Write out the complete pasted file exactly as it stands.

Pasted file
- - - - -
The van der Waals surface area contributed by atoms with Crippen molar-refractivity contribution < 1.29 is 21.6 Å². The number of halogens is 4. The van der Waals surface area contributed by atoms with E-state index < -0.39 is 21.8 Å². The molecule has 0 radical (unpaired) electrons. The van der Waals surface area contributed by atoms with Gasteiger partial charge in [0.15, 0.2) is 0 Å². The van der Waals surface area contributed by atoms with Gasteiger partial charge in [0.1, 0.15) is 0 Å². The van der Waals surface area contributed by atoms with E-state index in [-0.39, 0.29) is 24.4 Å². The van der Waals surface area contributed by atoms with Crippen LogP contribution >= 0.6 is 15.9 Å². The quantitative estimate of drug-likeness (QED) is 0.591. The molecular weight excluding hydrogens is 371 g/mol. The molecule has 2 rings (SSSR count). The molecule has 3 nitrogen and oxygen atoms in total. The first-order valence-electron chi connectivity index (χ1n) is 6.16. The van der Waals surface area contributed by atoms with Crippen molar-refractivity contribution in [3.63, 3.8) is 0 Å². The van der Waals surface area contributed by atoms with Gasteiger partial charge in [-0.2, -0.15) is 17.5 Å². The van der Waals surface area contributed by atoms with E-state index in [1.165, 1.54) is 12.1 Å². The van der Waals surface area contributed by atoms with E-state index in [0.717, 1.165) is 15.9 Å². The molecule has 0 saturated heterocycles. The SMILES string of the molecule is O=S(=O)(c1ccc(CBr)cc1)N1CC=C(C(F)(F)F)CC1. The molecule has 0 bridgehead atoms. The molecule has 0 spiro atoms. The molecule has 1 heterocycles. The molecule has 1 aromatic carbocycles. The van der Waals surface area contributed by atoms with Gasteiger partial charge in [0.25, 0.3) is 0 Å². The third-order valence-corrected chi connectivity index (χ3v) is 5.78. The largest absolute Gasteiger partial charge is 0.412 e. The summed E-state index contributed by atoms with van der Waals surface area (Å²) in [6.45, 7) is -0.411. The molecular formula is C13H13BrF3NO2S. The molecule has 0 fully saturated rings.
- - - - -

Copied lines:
The van der Waals surface area contributed by atoms with Crippen molar-refractivity contribution < 1.29 is 21.6 Å². The number of halogens is 4. The van der Waals surface area contributed by atoms with E-state index < -0.39 is 21.8 Å². The molecule has 0 radical (unpaired) electrons. The van der Waals surface area contributed by atoms with Gasteiger partial charge in [0.15, 0.2) is 0 Å². The van der Waals surface area contributed by atoms with Gasteiger partial charge in [0.1, 0.15) is 0 Å². The van der Waals surface area contributed by atoms with E-state index in [-0.39, 0.29) is 24.4 Å². The van der Waals surface area contributed by atoms with Crippen LogP contribution >= 0.6 is 15.9 Å². The quantitative estimate of drug-likeness (QED) is 0.591. The molecular weight excluding hydrogens is 371 g/mol. The molecule has 2 rings (SSSR count). The molecule has 3 nitrogen and oxygen atoms in total. The first-order valence-electron chi connectivity index (χ1n) is 6.16. The van der Waals surface area contributed by atoms with Crippen molar-refractivity contribution in [3.63, 3.8) is 0 Å². The van der Waals surface area contributed by atoms with Gasteiger partial charge in [-0.2, -0.15) is 17.5 Å². The van der Waals surface area contributed by atoms with E-state index in [1.165, 1.54) is 12.1 Å². The van der Waals surface area contributed by atoms with E-state index in [0.717, 1.165) is 15.9 Å². The molecule has 0 saturated heterocycles. The SMILES string of the molecule is O=S(=O)(c1ccc(CBr)cc1)N1CC=C(C(F)(F)F)CC1. The molecule has 0 bridgehead atoms. The molecule has 0 spiro atoms. The molecule has 1 heterocycles. The molecule has 1 aromatic carbocycles. The van der Waals surface area contributed by atoms with Gasteiger partial charge in [0.25, 0.3) is 0 Å². The third-order valence-corrected chi connectivity index (χ3v) is 5.78. The largest absolute Gasteiger partial charge is 0.412 e. The summed E-state index contributed by atoms with van der Waals surface area (Å²) in [6.45, 7) is -0.411. The molecular formula is C13H13BrF3NO2S. The molecule has 0 fully saturated rings.